[157] _Cucumis perennis_, S.—Calyx, seated upon the germ, rugose, coloured campanulate, exterior divisions subulate.

Masc. Three filaments, short, closely covering the central disc. Fœm. Style short, stigmas three bipartite.

Fruit. Pome large, orbicular, smooth, about four celled seeds, ovate, gibbous, margin acute; dissepiments torn, spongy; seeds in a double order; leaves alternate, triangularly cordate, margin undulate, tendrils axillary trichotomous; stems numerous, procumbent, grooved; flowers nearly as large as those of Cucurbita _pepo_; fruit round, smooth, and green, nearly sessile, resembling a small unripe water-melon. The leaves are rough, of a glaucous green colour, bitter and nauseous to the taste, and the whole plant emits a fœtid odour.

Root fusiform, very large, six feet in length, and often four inches in diameter, descending perpendicularly into the earth. It inhabits the arid and sandy wastes, along the base of the Rocky Mountains, from the confluence of the Arkansa, and Boiling Spring Fork, to the sources of Red River. By means of its long and somewhat succulent root it is peculiarly adapted to the soil it occupies, and is found to thrive with considerable vigour in wastes whose thirsty and burning soils bid defiance to almost every other vegetable. It flowers in July, and continues flowering and perfecting fruit during the summer. Some plants of this interesting species are growing in the garden of the University of Philadelphia, from seeds brought by Major Long, but they have not yet flowered. The leaves are thick and robust, from six to eight inches long, and four or five in width, on foot-stalks equalling the leaves in length; they are crowded along the stems, and usually stand erect. It does not appear that any insect or animal preys upon the leaves or other parts of this plant. It forms, by its deep green, a striking contrast to the general aspect of the regions it inhabits, which are exceedingly naked and barren.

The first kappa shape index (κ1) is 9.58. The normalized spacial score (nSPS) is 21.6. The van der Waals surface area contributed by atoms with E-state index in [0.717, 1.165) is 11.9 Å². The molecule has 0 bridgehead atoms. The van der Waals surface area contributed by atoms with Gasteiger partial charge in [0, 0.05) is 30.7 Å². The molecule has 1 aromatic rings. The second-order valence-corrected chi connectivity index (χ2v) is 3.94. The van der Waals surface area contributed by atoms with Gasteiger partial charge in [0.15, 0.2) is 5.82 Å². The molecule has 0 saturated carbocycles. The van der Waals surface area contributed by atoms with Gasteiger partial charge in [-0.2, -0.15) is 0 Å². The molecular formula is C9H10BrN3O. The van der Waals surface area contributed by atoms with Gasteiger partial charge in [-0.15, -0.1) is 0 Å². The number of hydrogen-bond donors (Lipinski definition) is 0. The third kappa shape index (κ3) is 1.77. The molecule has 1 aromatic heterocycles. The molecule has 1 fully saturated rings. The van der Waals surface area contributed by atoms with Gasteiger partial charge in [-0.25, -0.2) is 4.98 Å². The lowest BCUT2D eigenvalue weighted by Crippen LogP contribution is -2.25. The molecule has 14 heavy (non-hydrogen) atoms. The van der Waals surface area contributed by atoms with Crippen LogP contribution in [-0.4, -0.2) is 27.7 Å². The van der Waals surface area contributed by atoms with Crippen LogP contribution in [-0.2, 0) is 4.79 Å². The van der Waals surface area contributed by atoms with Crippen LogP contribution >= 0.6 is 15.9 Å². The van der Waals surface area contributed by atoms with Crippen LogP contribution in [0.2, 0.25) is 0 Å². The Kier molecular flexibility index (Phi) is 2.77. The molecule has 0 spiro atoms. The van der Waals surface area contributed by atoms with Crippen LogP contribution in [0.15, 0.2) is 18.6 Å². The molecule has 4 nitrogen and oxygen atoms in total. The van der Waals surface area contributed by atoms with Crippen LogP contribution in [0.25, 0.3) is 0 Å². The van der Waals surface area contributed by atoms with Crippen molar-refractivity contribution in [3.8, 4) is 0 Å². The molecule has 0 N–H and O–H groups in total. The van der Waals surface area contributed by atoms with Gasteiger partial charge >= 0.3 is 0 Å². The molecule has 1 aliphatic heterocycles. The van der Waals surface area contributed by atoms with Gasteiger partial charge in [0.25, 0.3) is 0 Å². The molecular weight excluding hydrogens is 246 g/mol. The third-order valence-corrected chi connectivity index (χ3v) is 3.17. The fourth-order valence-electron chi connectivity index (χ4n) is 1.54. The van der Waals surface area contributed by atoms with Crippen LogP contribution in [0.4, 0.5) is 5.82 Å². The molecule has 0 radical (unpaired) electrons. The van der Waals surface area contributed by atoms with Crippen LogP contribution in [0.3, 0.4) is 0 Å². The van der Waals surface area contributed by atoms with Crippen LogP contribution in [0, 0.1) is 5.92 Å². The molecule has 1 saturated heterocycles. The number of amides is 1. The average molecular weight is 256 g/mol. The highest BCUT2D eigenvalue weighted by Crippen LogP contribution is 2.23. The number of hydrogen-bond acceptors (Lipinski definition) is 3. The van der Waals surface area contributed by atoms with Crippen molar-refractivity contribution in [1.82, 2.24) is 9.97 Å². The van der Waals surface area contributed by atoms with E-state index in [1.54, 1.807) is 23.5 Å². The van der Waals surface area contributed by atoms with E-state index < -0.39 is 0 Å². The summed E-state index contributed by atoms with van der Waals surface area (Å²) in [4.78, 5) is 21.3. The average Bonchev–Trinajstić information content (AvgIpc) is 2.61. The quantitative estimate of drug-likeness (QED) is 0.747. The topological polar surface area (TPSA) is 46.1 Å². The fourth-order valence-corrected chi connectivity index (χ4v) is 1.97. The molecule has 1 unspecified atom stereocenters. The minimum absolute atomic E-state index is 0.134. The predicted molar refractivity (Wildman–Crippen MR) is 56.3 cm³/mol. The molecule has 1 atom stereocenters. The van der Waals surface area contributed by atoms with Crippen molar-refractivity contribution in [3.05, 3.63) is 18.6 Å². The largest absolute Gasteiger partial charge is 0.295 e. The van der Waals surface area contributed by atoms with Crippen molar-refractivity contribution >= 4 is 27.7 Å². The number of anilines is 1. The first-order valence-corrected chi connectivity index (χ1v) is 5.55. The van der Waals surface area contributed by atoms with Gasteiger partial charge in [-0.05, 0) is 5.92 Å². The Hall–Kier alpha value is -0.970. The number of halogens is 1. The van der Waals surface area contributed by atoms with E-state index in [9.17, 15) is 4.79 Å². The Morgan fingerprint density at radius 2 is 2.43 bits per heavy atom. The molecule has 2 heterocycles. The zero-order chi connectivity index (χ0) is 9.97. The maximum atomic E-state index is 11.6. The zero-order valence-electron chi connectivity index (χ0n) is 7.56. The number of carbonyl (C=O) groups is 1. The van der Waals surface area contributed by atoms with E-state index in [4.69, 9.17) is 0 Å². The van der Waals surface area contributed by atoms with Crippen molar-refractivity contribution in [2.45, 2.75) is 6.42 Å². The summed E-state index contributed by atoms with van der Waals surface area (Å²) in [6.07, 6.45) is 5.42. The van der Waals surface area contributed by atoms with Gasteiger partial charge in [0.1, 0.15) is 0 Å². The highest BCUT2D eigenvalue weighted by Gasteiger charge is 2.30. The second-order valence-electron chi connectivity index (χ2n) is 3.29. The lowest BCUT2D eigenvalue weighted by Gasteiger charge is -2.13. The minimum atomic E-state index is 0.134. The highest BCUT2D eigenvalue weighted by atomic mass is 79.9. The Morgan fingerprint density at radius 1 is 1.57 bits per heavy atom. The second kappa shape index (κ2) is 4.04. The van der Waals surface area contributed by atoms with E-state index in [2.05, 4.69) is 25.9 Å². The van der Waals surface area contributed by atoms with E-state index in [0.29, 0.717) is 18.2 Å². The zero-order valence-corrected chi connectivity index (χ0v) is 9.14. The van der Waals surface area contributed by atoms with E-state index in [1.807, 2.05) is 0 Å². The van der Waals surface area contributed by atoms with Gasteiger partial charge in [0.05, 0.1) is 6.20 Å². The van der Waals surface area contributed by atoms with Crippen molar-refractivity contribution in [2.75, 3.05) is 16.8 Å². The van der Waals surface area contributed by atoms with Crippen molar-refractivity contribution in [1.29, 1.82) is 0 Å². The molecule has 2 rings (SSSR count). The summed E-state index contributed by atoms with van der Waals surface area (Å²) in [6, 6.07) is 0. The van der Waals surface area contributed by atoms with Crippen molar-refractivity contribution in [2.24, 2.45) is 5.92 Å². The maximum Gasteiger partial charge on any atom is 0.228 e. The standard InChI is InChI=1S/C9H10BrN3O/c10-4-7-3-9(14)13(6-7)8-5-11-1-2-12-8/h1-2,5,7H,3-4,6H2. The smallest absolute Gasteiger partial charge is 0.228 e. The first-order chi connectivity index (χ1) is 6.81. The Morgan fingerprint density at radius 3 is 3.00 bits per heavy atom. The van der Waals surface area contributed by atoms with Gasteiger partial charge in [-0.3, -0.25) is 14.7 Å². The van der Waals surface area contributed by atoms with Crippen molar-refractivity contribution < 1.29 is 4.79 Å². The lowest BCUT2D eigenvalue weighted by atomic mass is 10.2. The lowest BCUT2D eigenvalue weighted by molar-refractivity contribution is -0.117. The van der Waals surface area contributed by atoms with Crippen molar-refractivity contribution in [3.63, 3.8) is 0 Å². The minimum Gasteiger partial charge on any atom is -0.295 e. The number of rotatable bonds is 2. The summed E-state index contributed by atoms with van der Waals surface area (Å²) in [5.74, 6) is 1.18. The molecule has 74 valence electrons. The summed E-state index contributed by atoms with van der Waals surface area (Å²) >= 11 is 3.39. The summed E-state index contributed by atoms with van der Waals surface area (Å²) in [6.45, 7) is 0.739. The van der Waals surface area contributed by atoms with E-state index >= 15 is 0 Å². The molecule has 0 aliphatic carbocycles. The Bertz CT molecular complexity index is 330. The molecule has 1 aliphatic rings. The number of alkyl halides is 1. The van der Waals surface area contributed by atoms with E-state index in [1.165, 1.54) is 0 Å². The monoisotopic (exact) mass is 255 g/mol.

This plant has been mentioned by Mr. Brackenridge, from the information of hunters, but no detailed account of it has hitherto been given. The annexed figure is from a drawing by Mr. Peale, made of the plant in its native locality. The petioles and the extremities of the stems are usually affected with morbid enlargements, resembling galls. They may perhaps be caused by the irritation of the intense reflected light and heat of the sun, in the situations where the plant usually grows. In the gardens it has not hitherto produced these enlargements.—JAMES.